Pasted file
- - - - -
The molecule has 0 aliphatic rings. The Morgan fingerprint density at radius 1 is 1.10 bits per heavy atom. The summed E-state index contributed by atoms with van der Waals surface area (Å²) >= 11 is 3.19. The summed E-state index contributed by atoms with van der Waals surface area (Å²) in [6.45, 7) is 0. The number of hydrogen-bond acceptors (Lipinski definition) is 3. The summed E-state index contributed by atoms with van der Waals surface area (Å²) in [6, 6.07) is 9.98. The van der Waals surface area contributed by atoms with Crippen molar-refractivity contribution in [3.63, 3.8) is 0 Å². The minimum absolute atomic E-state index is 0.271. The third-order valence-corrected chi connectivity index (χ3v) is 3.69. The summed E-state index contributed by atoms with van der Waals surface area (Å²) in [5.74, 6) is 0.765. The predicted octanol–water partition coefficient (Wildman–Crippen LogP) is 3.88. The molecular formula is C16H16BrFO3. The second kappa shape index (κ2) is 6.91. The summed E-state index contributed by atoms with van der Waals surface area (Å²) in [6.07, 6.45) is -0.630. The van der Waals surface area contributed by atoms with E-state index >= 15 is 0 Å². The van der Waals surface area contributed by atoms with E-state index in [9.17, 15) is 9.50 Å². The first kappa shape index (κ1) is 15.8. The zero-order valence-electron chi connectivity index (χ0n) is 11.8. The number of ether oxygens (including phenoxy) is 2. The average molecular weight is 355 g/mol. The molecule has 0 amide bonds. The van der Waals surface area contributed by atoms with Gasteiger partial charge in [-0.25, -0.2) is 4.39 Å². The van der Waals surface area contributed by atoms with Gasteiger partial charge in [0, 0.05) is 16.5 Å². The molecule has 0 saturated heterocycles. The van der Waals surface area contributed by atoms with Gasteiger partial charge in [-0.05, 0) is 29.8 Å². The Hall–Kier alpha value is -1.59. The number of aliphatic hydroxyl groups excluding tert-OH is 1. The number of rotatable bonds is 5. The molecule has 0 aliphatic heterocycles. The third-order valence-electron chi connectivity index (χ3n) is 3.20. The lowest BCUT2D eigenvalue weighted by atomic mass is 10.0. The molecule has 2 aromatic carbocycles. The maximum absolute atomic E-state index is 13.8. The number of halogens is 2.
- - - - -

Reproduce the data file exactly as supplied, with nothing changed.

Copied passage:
The molecule has 0 aliphatic rings. The Morgan fingerprint density at radius 1 is 1.10 bits per heavy atom. The summed E-state index contributed by atoms with van der Waals surface area (Å²) >= 11 is 3.19. The summed E-state index contributed by atoms with van der Waals surface area (Å²) in [6.45, 7) is 0. The number of hydrogen-bond acceptors (Lipinski definition) is 3. The summed E-state index contributed by atoms with van der Waals surface area (Å²) in [6, 6.07) is 9.98. The van der Waals surface area contributed by atoms with Crippen molar-refractivity contribution in [3.63, 3.8) is 0 Å². The minimum absolute atomic E-state index is 0.271. The third-order valence-corrected chi connectivity index (χ3v) is 3.69. The summed E-state index contributed by atoms with van der Waals surface area (Å²) in [5.74, 6) is 0.765. The predicted octanol–water partition coefficient (Wildman–Crippen LogP) is 3.88. The molecular formula is C16H16BrFO3. The second kappa shape index (κ2) is 6.91. The summed E-state index contributed by atoms with van der Waals surface area (Å²) in [6.07, 6.45) is -0.630. The van der Waals surface area contributed by atoms with E-state index >= 15 is 0 Å². The van der Waals surface area contributed by atoms with E-state index in [9.17, 15) is 9.50 Å². The first kappa shape index (κ1) is 15.8. The zero-order valence-electron chi connectivity index (χ0n) is 11.8. The number of ether oxygens (including phenoxy) is 2. The average molecular weight is 355 g/mol. The molecule has 0 amide bonds. The van der Waals surface area contributed by atoms with Gasteiger partial charge in [-0.25, -0.2) is 4.39 Å². The van der Waals surface area contributed by atoms with Gasteiger partial charge in [0, 0.05) is 16.5 Å². The molecule has 0 saturated heterocycles. The van der Waals surface area contributed by atoms with Gasteiger partial charge in [-0.05, 0) is 29.8 Å². The Hall–Kier alpha value is -1.59. The number of aliphatic hydroxyl groups excluding tert-OH is 1. The number of rotatable bonds is 5. The molecule has 0 aliphatic heterocycles. The third-order valence-electron chi connectivity index (χ3n) is 3.20. The lowest BCUT2D eigenvalue weighted by atomic mass is 10.0. The molecule has 2 aromatic carbocycles. The maximum absolute atomic E-state index is 13.8. The number of halogens is 2.